Defining COVID-19 Terms: Monoclonal Antibodies

September 22, 2021


Elizabeth (Izzy) Montgomery, MPA
Policy Analyst

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In this installment in our series explaining key terms and phrases used by public health officials in discussions of the COVID-19 pandemic, we look at the term “monoclonal antibodies.”

More than a year and a half into the COVID-19 pandemic, few proven treatment options have emerged for those who become ill. However, one therapy that has shown effectiveness in preventing hospitalizations and serious illness associated with COVID-19 infection is monoclonal antibodies.

Our immune systems naturally produce antibodies to help fight off infections from viruses and other infections. However, because SARS-CoV-2 (the virus that causes COVID-19) is a new threat, our bodies have not previously had the opportunity to encounter, or generate antibodies in response to, this new virus. Alternatively, scientists have developed laboratory-made antibodies — called monoclonal antibodies — to help an infected person fight a virus like SARS-CoV-2.

The U.S. government supplies monoclonal antibody treatments to more than 160 sites across Arkansas where providers administer the therapy to eligible individuals. The Arkansas Department of Health’s website includes a list of locations in the state that have received monoclonal antibodies along with contact information for individuals seeking the treatment.

Currently available under an emergency use authorization from the U.S. Food and Drug Administration, monoclonal antibodies have been shown to reduce patients’ symptoms and decrease their risk of hospitalization by 70%. Monoclonal antibodies are administered through outpatient therapy in a variety of settings, including hospitals, pharmacies, and physician’s offices. The therapy, usually given intravenously, typically takes about an hour and a half to complete. In some cases, such as when IV therapy is difficult to perform, the antibodies are given as two to four subcutaneous injections (under the skin). Once patients have completed receiving the therapy, they are monitored for a short time for adverse reactions.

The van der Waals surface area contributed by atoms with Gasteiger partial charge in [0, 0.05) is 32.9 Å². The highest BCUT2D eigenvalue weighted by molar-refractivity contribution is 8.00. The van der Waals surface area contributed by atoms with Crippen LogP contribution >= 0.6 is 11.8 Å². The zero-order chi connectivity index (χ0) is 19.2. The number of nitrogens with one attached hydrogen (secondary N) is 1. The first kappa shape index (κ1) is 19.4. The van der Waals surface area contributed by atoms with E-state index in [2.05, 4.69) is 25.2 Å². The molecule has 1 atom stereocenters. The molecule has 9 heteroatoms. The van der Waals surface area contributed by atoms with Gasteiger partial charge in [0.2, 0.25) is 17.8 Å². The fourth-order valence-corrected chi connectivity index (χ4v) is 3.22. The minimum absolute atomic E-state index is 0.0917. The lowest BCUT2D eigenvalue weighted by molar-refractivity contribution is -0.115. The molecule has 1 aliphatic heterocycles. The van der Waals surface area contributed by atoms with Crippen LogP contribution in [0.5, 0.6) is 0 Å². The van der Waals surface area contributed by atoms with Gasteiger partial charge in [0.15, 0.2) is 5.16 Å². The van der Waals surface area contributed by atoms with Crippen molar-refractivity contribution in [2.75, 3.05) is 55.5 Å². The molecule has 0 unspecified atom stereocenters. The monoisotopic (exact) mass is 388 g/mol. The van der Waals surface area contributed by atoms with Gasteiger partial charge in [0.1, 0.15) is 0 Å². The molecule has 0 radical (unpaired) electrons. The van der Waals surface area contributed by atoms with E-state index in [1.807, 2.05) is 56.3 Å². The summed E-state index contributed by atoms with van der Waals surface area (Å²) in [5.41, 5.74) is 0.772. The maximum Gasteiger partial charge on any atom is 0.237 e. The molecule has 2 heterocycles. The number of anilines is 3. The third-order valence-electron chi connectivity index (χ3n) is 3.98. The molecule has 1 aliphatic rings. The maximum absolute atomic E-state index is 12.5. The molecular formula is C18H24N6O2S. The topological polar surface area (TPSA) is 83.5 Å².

Currently, three types of monoclonal antibody treatment have emergency use authorizations from the FDA for treatment of COVID-19: Casirivimab plus Imdevimab given together (brand name REGEN-COV); Bamlanivimab plus Etesevimab given together; and Sotrovimab, given by itself.

People infected with COVID-19 must meet specific criteria to receive monoclonal antibodies, as outlined in the emergency use authorizations. The Arkansas Department of Health has published the criteria on its website:

  • Non-hospitalized patients with mild to moderate symptoms with less than 10 days since symptom onset and one or more high-risk factors, including:
    • Age of 65 or older
    • A body mass index (BMI) of 25 or greater (overweight or obese)
    • Pregnancy
    • Diabetes, any immunosuppression, heart or lung disease, or chronic kidney disease
    • Sickle cell disease
    • Neurodevelopmental disorders (e.g., cerebral palsy)
    • Having a medical-related technical dependence (e.g., tracheostomy, gastrostomy, or positive pressive ventilation not related to COVID-19)
    • Other conditions or factors (e.g., race or ethnicity) may also place individuals at high risk for severe COVID-19

The FDA has also given authorization for one type of monoclonal antibody combination (casiriviamb-imdevimab) to prevent infection of some institutionalized adults.

While vaccination remains the best line of defense to prevent COVID-19 infection and severe illness, monoclonal antibodies provide an important treatment option for those who become infected. More than 45,000 monoclonal antibody doses have been administered in Arkansas since September 8, 2020, with an average of 2,600–3,650 doses administered per week, as of September 15, 2021.